The “Ex,” or the “Mistake by the Lake,” was a slapdash stadium that looked like it had been assembled by accident, yet it harbored a spirit that its fancy replacement SkyDome (I refuse to call it the “Rogers Centre”) has never replicated.  The scoreboard looked little better than that of a high school football team with its yellow LED’s, a few of which were usually burnt out, and the sound system scratched and popped with the voice of local radio personality Murray Eldon announcing “yourrrr To-RONTO Blue Jays!!!!”  The $15 field level seats at the Ex weren’t any more comfortable than the $1 general admission over the left field wall, the hot dogs were soggy after being steamed all day and you had a one in three chance of getting drenched and the game being rained out, but nobody cared.  The twenty to thirty-odd games Dad and I would attend each year were like family reunions, as we’d become friendly with the other season ticket holders in the surrounding seats, the concession vendors hollering out their wares (“rrrrroast beef on a kaiser!” drew a few laughs one night), even with the mustachioed security guard manning the gate separating the stands from the field.  We perfected “The Wave” in those stands; you could hear it rumbling towards you as column after column stood up and flung their arms into the air, and metal seats snapped back.  When a foul ball flew our way, gloves were brandished and bodies leaped across aisles and occasionally into guys carrying trays full of beer in order to snag a fragment of the wonder – and we would all applaud a fantastic amateur catch, even the guy who’d gotten soaked with his own four-pack of Labatt’s Blue.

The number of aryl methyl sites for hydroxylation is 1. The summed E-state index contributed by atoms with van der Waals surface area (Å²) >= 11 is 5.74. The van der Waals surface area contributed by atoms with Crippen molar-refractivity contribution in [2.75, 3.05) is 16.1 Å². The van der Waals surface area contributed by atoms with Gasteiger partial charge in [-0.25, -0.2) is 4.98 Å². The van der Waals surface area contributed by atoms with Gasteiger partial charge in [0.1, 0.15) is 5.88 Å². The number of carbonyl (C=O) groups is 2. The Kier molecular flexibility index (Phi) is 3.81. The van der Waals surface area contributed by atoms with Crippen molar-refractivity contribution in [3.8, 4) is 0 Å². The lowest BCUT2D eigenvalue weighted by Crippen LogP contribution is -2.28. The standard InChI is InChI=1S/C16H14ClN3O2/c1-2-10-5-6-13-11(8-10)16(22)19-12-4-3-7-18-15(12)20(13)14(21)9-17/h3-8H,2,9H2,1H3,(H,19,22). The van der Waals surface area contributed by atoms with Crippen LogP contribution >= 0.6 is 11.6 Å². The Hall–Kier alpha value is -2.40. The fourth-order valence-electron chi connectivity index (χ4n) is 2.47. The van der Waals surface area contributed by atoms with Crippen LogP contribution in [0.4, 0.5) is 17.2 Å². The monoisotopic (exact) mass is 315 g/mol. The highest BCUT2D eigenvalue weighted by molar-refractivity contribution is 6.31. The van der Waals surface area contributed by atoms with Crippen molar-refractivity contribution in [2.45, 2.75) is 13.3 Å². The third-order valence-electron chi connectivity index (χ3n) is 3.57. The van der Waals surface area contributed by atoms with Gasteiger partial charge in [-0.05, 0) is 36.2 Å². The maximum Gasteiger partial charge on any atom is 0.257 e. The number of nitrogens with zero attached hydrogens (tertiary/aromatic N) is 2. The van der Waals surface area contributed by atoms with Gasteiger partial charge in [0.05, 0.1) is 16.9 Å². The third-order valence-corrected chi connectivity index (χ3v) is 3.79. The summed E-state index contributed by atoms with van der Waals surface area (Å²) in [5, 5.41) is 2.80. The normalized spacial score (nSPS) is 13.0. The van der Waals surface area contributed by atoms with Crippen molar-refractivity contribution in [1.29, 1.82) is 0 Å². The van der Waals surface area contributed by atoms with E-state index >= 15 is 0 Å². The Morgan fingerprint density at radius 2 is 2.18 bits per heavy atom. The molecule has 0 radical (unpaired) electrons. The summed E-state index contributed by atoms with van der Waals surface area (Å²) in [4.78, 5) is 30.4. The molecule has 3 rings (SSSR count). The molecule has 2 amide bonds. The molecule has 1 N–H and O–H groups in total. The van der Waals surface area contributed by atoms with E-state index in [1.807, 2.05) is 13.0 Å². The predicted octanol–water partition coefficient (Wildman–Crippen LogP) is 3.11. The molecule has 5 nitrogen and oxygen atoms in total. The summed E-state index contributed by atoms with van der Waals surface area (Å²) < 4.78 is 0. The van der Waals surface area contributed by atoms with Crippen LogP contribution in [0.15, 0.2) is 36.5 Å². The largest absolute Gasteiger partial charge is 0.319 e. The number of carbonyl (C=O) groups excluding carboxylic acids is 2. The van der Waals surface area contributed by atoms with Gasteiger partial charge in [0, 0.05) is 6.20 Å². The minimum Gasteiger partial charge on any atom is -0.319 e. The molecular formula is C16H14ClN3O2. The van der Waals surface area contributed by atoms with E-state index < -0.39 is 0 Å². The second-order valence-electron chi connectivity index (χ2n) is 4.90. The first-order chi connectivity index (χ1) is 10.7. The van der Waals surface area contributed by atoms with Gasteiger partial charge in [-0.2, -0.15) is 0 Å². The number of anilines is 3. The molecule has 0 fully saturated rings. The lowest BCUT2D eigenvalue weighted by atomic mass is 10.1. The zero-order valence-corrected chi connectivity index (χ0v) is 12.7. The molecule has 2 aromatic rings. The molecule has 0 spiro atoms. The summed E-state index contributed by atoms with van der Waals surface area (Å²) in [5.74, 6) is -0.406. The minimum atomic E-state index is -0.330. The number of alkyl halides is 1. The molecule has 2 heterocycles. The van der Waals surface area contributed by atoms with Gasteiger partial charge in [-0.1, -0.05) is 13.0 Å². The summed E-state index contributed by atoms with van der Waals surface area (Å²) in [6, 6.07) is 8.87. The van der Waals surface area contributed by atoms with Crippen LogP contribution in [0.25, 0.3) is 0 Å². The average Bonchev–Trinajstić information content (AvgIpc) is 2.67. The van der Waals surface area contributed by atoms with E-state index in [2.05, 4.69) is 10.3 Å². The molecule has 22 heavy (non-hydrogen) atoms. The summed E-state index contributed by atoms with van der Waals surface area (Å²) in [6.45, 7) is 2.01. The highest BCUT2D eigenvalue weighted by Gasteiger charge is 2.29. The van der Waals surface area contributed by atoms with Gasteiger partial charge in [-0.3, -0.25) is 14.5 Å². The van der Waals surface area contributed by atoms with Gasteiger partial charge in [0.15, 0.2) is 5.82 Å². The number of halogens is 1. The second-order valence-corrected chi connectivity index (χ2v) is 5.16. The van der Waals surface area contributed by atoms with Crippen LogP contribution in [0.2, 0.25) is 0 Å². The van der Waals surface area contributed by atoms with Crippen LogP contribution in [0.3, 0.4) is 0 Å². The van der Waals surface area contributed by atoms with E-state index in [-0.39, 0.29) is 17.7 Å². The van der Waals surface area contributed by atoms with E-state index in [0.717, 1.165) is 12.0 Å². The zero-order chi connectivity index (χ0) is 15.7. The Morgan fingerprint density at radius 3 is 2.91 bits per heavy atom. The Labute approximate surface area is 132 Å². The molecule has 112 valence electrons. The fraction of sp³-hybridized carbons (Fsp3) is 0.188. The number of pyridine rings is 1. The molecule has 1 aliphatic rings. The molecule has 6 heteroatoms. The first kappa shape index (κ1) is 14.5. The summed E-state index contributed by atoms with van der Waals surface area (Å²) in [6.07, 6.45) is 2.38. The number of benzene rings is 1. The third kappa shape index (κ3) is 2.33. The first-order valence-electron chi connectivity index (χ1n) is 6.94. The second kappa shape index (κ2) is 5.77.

The 80’s and 90’s were probably the last era for Blue Jays who would endear themselves to the fans the way classic ball players like DiMaggio and Mantle would.  At the Ex we watched Willie Upshaw, Damaso Garcia, Ernie Whitt, Buck Martinez, Rance Mulliniks, Lloyd Moseby, George Bell, Tony Fernandez, Garth Iorg, Jesse Barfield, Dave Stieb, Jim Clancy, Luis Leal and Jimmy Key bat, throw and field their way into highlight reels and hearts.  We watched other greats like Wade Boggs, Don Mattingly, Cal Ripken and George Brett take them on, managed by legends like Earl Weaver, Sparky Anderson and Billy Martin.  Later on, new favorites like Roberto Alomar and Joe Carter would carve themselves a place in Blue Jay annals.  By that time, though, the Ex was abandoned for its shinier, retractable-roof replacement, and a few short years later it would be demolished to make way for, as Joni Mitchell would appreciate, a parking lot.